It was imperative that this paper be based on and guided by the experiences of people with mental illness and their families and carers. It was also important that the views of service providers, who have the responsibility of providing clinical and non-clinical support to people with mental illness, be incorporated. Consequently, the methodology used to develop the paper was based on ensuring that the views of all these people were presented. There were five main components to the methodology, as shown in figure 1. These components were undertaken in late 2003 and comprised:
- Liaison with Auseinet and Auseinet Consumer and Carer Consultative Committee — The Australian Network for Promotion, Prevention and Early Intervention for Mental Health and Suicide Prevention (Auseinet) was an important resource, providing networks and information. Of particular note, Auseinet's Consumer and Carer Consultative Committee provided essential guidance. This Committee comprised consumer and carer representatives invited from all States and Territories, with New South Wales, Victoria, South Australia, Western Australia, Tasmania and the Northern Territory represented at the time of developing this paper. These people helped to access consumer and carer networks within each of the jurisdictions. Their personal experiences were also an invaluable resource, and a focus group was undertaken with the members of the Consultative Committee prior to the other consultations to develop a discussion framework.
- National consultation with consumers and carers — Focus groups and interviews were conducted across Australia with male and female consumers of all ages and representing a cross-section of the community in terms of social, economic and cultural backgrounds, as well as their families and carers. Focus groups and interviews were generally taped and transcribed (after which the original tapes were erased) and direct quotes from these conversations are anonymously presented throughout the document. Focus groups and interviews were undertaken according to the principles outlined in the National Statement on Ethical Conduct in Research Involving Humans (NHMRC 1999). Furthermore, specific ethical issues related to undertaking research with mental health consumers were also taken into consideration (see Peterson 1999).
- National consultation with service providers and stakeholders — The views of service providers, from both clinical and community support services, and representatives from peak mental health organisations were also obtained through focus groups and interviews conducted across Australia. Direct quotes from these conversations also are anonymously presented throughout the document.
- Review of the national and international literatures — A review of the national and international literatures related to relapse prevention was undertaken. This involved a search of relevant computerised databases, as well as resources provided by Auseinet and some of the stakeholders contacted during the national consultations. The literature the main issues that have been researched relevant to relapse prevention for mental illness.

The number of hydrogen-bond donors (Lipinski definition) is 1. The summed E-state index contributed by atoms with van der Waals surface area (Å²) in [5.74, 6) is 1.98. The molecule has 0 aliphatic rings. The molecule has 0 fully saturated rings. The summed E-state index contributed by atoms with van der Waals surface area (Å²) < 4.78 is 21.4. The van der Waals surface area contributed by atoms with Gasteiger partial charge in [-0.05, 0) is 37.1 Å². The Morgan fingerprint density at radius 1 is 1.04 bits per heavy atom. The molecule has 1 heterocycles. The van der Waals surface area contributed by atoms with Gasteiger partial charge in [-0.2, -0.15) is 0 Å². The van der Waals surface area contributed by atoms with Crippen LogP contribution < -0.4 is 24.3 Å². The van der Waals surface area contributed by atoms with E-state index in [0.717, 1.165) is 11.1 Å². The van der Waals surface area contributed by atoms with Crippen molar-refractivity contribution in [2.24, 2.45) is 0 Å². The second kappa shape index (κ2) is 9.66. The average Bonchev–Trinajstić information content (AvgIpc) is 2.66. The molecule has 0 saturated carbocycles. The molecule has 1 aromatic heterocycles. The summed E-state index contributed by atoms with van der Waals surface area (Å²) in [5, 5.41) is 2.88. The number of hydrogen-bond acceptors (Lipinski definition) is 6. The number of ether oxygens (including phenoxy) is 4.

- Review of current State/Territory initiatives in relapse prevention — Each State and Territory nominated a representative from the government mental health sector to provide information on current State/Territory initiatives related to relapse prevention. These representatives were personally contacted by phone and email to elicit information around current initiatives in each of the jurisdictions. This process aimed to develop an understanding of some of the major initiatives being undertaken that related to relapse prevention in each of the States and Territories, to provide a current Australian context to the discussion paper.
Figure 1. Methodology used to develop the paperTop of page
Please note that this monograph is an up-dated version of the discussion paper developed through this methodology. The original discussion paper was entitled, Pathways of Recovery: Preventing Relapse. A discussion paper on the role of relapse prevention in the recovery process for people who have been seriously affected by mental illness. This discussion paper formed the basis of a further national consultation around the issue of relapse prevention, undertaken in late 2004. Consultations were held in all States and Territories and submissions were invited from over 50 relevant organisations. The methodology and major findings of this national consultation are documented in a separate report, and an implementation Framework was developed as an outcome of the further consultation. These supporting documents are:
- Pathways of Recovery: 4As Framework for Preventing Further Episodes of Mental Illness
- Pathways of Recovery: Report of the National Consultation on Preventing Further Episodes of Mental Illness
Text equivalent for figure 1Methodology used to develop the paper included the following:
- National consultation with consumers and their families and carers;
- Review of the national and international literatures;
- National consultation with service providers and stakeholders;
- Review of current State/Territory initiatives in relapse prevention; and
- Liaison with Auseinet and Auseinet consumer and carer consultative committee.